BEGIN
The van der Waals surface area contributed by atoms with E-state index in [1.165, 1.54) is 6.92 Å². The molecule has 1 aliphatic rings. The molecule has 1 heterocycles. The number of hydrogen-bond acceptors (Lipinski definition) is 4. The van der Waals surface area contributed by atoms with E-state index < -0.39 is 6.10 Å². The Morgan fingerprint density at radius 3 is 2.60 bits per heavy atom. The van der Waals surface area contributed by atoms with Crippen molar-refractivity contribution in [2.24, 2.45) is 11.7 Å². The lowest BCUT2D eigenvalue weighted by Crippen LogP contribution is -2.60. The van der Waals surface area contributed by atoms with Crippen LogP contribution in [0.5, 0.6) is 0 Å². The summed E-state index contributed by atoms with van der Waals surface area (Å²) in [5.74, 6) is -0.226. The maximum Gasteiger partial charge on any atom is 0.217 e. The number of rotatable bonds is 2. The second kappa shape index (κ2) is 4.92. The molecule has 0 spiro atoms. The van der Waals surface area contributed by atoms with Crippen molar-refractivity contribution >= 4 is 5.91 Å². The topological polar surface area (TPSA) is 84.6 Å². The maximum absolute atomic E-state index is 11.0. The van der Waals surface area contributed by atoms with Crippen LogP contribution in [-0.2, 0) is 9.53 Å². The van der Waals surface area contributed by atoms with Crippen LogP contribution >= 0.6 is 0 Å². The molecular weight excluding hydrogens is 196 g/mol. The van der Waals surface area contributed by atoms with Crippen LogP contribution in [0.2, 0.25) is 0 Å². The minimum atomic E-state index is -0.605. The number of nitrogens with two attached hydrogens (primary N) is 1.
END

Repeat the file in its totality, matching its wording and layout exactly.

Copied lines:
The van der Waals surface area contributed by atoms with E-state index in [1.165, 1.54) is 6.92 Å². The molecule has 1 aliphatic rings. The molecule has 1 heterocycles. The number of hydrogen-bond acceptors (Lipinski definition) is 4. The van der Waals surface area contributed by atoms with E-state index < -0.39 is 6.10 Å². The Morgan fingerprint density at radius 3 is 2.60 bits per heavy atom. The van der Waals surface area contributed by atoms with Crippen molar-refractivity contribution in [2.24, 2.45) is 11.7 Å². The lowest BCUT2D eigenvalue weighted by Crippen LogP contribution is -2.60. The van der Waals surface area contributed by atoms with Crippen LogP contribution in [0.5, 0.6) is 0 Å². The summed E-state index contributed by atoms with van der Waals surface area (Å²) in [5.74, 6) is -0.226. The maximum Gasteiger partial charge on any atom is 0.217 e. The number of rotatable bonds is 2. The second kappa shape index (κ2) is 4.92. The molecule has 0 spiro atoms. The van der Waals surface area contributed by atoms with Crippen molar-refractivity contribution >= 4 is 5.91 Å². The topological polar surface area (TPSA) is 84.6 Å². The maximum absolute atomic E-state index is 11.0. The van der Waals surface area contributed by atoms with Crippen LogP contribution in [-0.2, 0) is 9.53 Å². The van der Waals surface area contributed by atoms with Crippen LogP contribution >= 0.6 is 0 Å². The molecular weight excluding hydrogens is 196 g/mol. The van der Waals surface area contributed by atoms with Crippen LogP contribution in [0.2, 0.25) is 0 Å². The minimum atomic E-state index is -0.605. The number of nitrogens with two attached hydrogens (primary N) is 1.